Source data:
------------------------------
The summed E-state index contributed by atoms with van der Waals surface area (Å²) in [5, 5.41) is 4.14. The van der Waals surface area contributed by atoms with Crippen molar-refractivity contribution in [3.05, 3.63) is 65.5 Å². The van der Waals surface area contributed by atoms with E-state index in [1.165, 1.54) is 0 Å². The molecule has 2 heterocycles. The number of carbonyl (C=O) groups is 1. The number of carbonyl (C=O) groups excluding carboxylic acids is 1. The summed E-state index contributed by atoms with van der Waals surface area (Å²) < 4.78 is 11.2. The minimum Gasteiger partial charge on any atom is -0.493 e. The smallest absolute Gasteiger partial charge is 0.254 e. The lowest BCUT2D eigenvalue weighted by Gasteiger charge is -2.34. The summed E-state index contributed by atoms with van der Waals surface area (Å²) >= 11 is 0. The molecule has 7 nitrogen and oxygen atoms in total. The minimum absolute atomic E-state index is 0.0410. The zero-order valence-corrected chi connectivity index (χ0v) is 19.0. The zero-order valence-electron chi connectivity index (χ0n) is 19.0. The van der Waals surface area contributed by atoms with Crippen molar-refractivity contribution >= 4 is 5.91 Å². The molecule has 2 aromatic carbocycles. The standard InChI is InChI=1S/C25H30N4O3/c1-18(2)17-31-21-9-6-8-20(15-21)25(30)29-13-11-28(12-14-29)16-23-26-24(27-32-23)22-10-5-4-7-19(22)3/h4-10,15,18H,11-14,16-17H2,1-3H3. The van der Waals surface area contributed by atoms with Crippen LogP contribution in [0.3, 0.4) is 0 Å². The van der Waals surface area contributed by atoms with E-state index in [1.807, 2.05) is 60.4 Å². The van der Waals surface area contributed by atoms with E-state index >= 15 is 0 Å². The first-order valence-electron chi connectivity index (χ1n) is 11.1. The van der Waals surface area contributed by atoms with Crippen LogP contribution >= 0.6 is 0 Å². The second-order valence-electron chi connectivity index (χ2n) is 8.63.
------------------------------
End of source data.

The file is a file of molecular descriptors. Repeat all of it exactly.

The summed E-state index contributed by atoms with van der Waals surface area (Å²) in [5, 5.41) is 4.14. The van der Waals surface area contributed by atoms with Crippen molar-refractivity contribution in [3.05, 3.63) is 65.5 Å². The van der Waals surface area contributed by atoms with E-state index in [1.165, 1.54) is 0 Å². The molecule has 2 heterocycles. The number of carbonyl (C=O) groups is 1. The number of carbonyl (C=O) groups excluding carboxylic acids is 1. The summed E-state index contributed by atoms with van der Waals surface area (Å²) < 4.78 is 11.2. The minimum Gasteiger partial charge on any atom is -0.493 e. The smallest absolute Gasteiger partial charge is 0.254 e. The lowest BCUT2D eigenvalue weighted by Gasteiger charge is -2.34. The summed E-state index contributed by atoms with van der Waals surface area (Å²) >= 11 is 0. The molecule has 7 nitrogen and oxygen atoms in total. The minimum absolute atomic E-state index is 0.0410. The zero-order valence-corrected chi connectivity index (χ0v) is 19.0. The zero-order valence-electron chi connectivity index (χ0n) is 19.0. The van der Waals surface area contributed by atoms with Crippen molar-refractivity contribution >= 4 is 5.91 Å². The molecule has 2 aromatic carbocycles. The standard InChI is InChI=1S/C25H30N4O3/c1-18(2)17-31-21-9-6-8-20(15-21)25(30)29-13-11-28(12-14-29)16-23-26-24(27-32-23)22-10-5-4-7-19(22)3/h4-10,15,18H,11-14,16-17H2,1-3H3. The van der Waals surface area contributed by atoms with Crippen LogP contribution in [0.3, 0.4) is 0 Å². The van der Waals surface area contributed by atoms with E-state index in [1.807, 2.05) is 60.4 Å². The van der Waals surface area contributed by atoms with E-state index >= 15 is 0 Å². The first-order valence-electron chi connectivity index (χ1n) is 11.1. The van der Waals surface area contributed by atoms with Crippen LogP contribution >= 0.6 is 0 Å². The second-order valence-electron chi connectivity index (χ2n) is 8.63.